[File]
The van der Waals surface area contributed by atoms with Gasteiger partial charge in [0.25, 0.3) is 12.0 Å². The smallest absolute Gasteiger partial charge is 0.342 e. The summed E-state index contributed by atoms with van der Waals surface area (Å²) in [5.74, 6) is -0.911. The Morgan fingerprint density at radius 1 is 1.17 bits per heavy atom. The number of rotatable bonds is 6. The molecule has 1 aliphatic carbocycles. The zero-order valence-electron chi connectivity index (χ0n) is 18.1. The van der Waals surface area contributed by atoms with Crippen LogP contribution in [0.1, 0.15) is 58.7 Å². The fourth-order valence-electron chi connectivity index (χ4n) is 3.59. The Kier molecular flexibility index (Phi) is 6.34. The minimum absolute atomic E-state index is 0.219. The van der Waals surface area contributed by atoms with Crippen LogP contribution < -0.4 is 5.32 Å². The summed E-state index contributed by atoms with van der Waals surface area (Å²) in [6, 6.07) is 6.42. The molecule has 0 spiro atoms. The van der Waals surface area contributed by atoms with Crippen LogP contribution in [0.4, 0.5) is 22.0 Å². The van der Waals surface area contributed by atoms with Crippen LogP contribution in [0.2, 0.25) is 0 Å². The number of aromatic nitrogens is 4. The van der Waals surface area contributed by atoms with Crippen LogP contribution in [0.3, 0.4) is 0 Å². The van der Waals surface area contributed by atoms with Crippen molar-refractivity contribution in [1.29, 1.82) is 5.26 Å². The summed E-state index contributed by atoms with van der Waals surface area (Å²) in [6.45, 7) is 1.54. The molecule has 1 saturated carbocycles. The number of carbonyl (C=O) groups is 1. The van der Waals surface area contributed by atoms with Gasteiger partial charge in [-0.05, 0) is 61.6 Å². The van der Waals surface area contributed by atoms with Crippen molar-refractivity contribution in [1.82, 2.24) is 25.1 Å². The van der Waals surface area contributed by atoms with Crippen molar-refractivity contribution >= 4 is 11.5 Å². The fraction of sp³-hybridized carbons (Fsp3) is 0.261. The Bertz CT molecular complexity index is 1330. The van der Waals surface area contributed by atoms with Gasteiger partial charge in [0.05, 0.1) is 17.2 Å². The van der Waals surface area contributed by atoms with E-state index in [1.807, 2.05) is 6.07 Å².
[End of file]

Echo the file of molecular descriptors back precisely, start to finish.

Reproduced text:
The van der Waals surface area contributed by atoms with Gasteiger partial charge in [0.25, 0.3) is 12.0 Å². The smallest absolute Gasteiger partial charge is 0.342 e. The summed E-state index contributed by atoms with van der Waals surface area (Å²) in [5.74, 6) is -0.911. The Morgan fingerprint density at radius 1 is 1.17 bits per heavy atom. The number of rotatable bonds is 6. The molecule has 1 aliphatic carbocycles. The zero-order valence-electron chi connectivity index (χ0n) is 18.1. The van der Waals surface area contributed by atoms with Crippen LogP contribution in [0.1, 0.15) is 58.7 Å². The fourth-order valence-electron chi connectivity index (χ4n) is 3.59. The Kier molecular flexibility index (Phi) is 6.34. The minimum absolute atomic E-state index is 0.219. The van der Waals surface area contributed by atoms with Crippen LogP contribution < -0.4 is 5.32 Å². The summed E-state index contributed by atoms with van der Waals surface area (Å²) in [6, 6.07) is 6.42. The molecule has 0 spiro atoms. The van der Waals surface area contributed by atoms with Crippen LogP contribution in [0.4, 0.5) is 22.0 Å². The van der Waals surface area contributed by atoms with Crippen LogP contribution in [0.2, 0.25) is 0 Å². The number of aromatic nitrogens is 4. The van der Waals surface area contributed by atoms with Crippen LogP contribution in [0.3, 0.4) is 0 Å². The van der Waals surface area contributed by atoms with Crippen molar-refractivity contribution in [1.29, 1.82) is 5.26 Å². The summed E-state index contributed by atoms with van der Waals surface area (Å²) in [6.45, 7) is 1.54. The molecule has 1 saturated carbocycles. The number of carbonyl (C=O) groups is 1. The van der Waals surface area contributed by atoms with Gasteiger partial charge in [-0.05, 0) is 61.6 Å². The van der Waals surface area contributed by atoms with Crippen molar-refractivity contribution in [1.82, 2.24) is 25.1 Å². The van der Waals surface area contributed by atoms with Crippen molar-refractivity contribution >= 4 is 11.5 Å². The fraction of sp³-hybridized carbons (Fsp3) is 0.261. The Bertz CT molecular complexity index is 1330. The van der Waals surface area contributed by atoms with Gasteiger partial charge in [0.05, 0.1) is 17.2 Å². The van der Waals surface area contributed by atoms with E-state index in [1.807, 2.05) is 6.07 Å².